The intuition regarding meal frequency is also consistent with our understanding of metabolism. In order for a meal to be assimilated it needs to alter your hormonal profile to convey the assimilation message to tissues at large. This is principally done via the action of insulin, the metabolic acute energy status signal. Accordingly, all meals, save those consisting exclusively of fat, will cause an increase in plasma insulin, which will in turn prompt systemic nutrient uptake.
More specifically, insulin will increase the activity of adipose lipoprotein lipase, suppress adipose hormone sensitive lipase, decrease the activity of muscular lipoprotein lipase ( this is an isozyme of adipose LPL with a different sequence of amino acids, but which catalyzes the same chemical reaction, hence the opposite response to insulin relative to adipose LPL ), as well as induce translocation of the GLUT4 transporters to cell membranes. The net effect of this is to cause muscles to switch from using lipids as an energy substrate to oxidizing and storing carbohydrate, as well as to cause adipose cells to go into fat storage mode.
Our working hypothesis, then, is that by limiting the meal generated insulin spike to a single episode, we will maximize the amount of time we spend oxidizing adipose tissue. It would be nice if we could find some data to either confirm or refute our hypothesis. It is actually surprisingly difficult to find studies in the meal frequency research literature where the infrequent gorging diets ( the term applied by researchers ) consist of a single eating episode. One meal a day seems heretical, anethma to researchers. Rather, you tend to find studies comparing gorging ( three meals a day ) vs. grazing ( 12 meals a day, an hourly meal intake ). If you’re lucky, you may find a study where only two meals are taken. This will require us to be a bit creative in where we find our data, but I think we can make do with some “off label” usage of the data we do find.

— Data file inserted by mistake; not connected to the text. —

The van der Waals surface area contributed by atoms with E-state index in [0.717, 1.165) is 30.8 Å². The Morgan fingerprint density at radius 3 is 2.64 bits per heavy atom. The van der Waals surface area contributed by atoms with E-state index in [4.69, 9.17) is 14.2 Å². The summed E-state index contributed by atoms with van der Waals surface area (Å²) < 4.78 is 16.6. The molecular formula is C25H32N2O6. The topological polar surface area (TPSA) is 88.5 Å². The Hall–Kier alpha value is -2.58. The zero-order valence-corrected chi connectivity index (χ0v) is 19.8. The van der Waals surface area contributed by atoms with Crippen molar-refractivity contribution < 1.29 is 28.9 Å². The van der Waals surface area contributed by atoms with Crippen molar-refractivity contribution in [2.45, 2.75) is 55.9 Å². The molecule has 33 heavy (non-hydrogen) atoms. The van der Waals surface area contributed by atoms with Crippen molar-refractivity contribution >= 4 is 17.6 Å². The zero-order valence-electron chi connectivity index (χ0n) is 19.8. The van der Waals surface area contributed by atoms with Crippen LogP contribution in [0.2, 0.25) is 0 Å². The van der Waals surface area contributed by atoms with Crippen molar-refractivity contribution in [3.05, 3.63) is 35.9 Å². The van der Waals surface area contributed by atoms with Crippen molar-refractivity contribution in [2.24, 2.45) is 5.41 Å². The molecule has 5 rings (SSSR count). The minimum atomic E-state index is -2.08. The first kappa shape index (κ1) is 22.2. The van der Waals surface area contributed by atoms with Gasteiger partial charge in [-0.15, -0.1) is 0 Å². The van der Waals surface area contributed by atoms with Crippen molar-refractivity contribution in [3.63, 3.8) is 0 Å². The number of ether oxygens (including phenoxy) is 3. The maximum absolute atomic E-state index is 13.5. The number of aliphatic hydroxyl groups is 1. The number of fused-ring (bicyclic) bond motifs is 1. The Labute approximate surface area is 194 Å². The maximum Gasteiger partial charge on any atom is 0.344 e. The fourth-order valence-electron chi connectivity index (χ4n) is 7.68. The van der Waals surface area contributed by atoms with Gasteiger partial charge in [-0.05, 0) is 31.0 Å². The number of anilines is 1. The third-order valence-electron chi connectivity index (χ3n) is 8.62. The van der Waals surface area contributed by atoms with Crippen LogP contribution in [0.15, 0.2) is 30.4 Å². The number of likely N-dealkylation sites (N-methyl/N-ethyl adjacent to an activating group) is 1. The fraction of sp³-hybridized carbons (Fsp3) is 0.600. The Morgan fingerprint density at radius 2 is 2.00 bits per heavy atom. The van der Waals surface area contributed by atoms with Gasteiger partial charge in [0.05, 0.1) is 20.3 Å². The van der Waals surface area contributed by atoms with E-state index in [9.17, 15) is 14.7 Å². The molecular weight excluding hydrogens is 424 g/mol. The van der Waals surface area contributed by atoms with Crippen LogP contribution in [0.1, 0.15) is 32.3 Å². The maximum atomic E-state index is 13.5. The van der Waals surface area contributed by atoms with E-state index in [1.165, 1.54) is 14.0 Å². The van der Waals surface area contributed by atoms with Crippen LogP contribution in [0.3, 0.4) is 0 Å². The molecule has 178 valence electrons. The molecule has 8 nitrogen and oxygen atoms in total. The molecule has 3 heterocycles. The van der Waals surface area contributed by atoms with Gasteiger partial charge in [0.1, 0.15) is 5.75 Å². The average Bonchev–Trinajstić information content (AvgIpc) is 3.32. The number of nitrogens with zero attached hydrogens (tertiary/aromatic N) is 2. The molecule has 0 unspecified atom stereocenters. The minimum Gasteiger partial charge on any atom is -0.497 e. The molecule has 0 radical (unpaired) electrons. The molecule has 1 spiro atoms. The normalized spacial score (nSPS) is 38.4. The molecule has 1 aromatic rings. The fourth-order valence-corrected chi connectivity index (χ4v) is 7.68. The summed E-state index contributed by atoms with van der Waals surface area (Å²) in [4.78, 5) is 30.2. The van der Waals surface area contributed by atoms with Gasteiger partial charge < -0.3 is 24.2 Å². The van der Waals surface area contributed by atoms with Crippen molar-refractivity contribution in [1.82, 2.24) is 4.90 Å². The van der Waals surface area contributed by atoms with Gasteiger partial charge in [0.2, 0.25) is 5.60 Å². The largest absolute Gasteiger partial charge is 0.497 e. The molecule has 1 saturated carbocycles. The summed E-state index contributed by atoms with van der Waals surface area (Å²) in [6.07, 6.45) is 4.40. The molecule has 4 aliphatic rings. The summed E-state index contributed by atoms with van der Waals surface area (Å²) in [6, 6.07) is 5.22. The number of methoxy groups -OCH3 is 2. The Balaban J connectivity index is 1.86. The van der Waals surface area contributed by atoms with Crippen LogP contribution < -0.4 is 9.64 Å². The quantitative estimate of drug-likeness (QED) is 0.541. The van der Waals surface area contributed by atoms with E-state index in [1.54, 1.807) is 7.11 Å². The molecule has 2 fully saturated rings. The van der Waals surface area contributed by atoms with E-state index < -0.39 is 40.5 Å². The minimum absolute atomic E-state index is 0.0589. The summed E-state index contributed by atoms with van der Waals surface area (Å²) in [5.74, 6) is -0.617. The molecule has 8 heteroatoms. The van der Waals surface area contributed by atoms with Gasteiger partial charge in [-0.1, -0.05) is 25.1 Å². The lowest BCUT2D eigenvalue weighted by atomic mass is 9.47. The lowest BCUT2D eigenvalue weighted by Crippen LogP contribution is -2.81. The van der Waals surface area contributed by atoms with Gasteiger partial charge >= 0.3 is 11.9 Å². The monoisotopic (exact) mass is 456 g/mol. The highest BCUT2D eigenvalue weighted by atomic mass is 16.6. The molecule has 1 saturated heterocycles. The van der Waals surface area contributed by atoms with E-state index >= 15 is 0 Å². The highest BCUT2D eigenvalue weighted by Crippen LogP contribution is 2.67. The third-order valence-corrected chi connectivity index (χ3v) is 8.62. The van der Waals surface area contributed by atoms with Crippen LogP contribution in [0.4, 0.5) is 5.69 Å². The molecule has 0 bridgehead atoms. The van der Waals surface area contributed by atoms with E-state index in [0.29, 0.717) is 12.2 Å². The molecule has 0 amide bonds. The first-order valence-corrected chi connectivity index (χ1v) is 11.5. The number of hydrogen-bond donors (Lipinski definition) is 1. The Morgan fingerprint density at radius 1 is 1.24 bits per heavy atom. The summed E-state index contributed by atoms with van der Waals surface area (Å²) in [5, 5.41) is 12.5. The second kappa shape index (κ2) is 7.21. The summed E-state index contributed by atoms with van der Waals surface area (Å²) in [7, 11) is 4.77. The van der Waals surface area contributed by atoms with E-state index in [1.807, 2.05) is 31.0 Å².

To this end, we can turn to the work of Allirot et. al, a group of researchers interested in studying the effects of meal frequency on appetite and subsequent energy intake.
The researchers had subjects consume a 675 kCal breakfast either at one sitting or in 4 equally sized portions, one portion per hour ( i.e. ~170 kcal per hour ). Their goal was to establish whether meal frequency had any impact on subsequent meals intake, and they managed to prove that if you’ve just eaten an hour ago, then you’re likely to eat less at a buffet than if the last time you ate was 5 hours ago. I wish that the previous sentence were an instance of my tongue-in-cheek rapier-sharp wit, but, no, this is seriously what they concluded from their research. Notwithstanding the banality of their conclusion, they collected some interesting data along the way, data that speaks directly to our hypothesis.